The Tier 1 investor visa is known as the “golden visa” since it allows the extremely rich to rapidly obtain a visa for themselves and their families, allowing them to work and study in the UK – or do neither. Unlike other visa types, there was no set amount of time that visa holders had to spend in the UK to keep their status, although this did expire after two years.

It could potentially be extended indefinitely if the investment was kept up, and it gave a clear path to permanent residency in the United Kingdom.  Russia and China account for the majority of golden visa holders. The golden visa was established in 1994 and reintroduced in its current form in 2008. Stopping the golden visa altogether, according to several immigration lawyers, is not the best option because it would prohibit “top-tier talent and investment” from coming to the UK.

The policy had been under scrutiny for some time, and opponents planned to press for a suspension of the visas through an amendment to the House of Lords nationality and borders bill, which is set to be considered later this month. Since the start of the investor visa scheme, several improvements have been made, including further checks on how and when applicants earned their wealth.

Banks must now perform certain checks before creating accounts for applicants, who must also submit additional paperwork if their eligible funds are invested through a series of firms. Rather than passively holding UK-based investments, investors will be urged to apply for a “innovator” visa and demonstrate “an investment strategy that can show true job creation and other tangible economic advantages.”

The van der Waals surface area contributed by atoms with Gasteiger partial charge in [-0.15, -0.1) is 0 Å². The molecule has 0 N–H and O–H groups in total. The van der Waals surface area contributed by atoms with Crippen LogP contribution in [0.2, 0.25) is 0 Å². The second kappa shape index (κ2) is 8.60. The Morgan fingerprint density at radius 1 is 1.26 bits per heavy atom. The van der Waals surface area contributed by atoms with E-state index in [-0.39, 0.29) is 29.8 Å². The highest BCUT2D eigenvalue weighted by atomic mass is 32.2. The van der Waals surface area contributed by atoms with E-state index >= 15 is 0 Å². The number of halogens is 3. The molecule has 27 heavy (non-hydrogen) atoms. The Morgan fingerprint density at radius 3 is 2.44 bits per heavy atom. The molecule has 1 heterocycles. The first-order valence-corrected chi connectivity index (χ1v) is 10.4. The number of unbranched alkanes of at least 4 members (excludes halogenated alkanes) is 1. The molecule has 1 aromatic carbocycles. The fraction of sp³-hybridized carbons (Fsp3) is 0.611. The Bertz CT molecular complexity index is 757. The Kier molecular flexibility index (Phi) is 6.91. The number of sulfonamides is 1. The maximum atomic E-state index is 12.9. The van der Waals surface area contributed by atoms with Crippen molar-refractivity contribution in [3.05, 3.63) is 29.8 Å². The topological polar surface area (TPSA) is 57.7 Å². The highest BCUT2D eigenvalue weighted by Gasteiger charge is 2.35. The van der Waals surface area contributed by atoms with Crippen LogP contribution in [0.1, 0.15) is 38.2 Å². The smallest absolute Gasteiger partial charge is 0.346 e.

Ending Tier 1 investor visas for individuals spending at least £2 million, according to Priti Patel, is the start of a “renewed crackdown on illicit finance and fraud.” “I have zero tolerance for abuse of our immigration system,” Ms Patel stated. I want to ensure the British people have confidence in the system, including stopping corrupt elites who threaten our national security and push dirty money around our cities.

“Closing this route is just the start of our renewed crackdown on fraud and illicit finance. We will be publishing a fraud action plan, while the forthcoming Economic Crime Bill will crackdown on people abusing our financial institutions and better protect the taxpayer.”

Other world countries have also made big changes to their “Golden Visa” rules, some making it even easier to obtain. Read about Portugal’s changes to their “Golden Visa” scheme.


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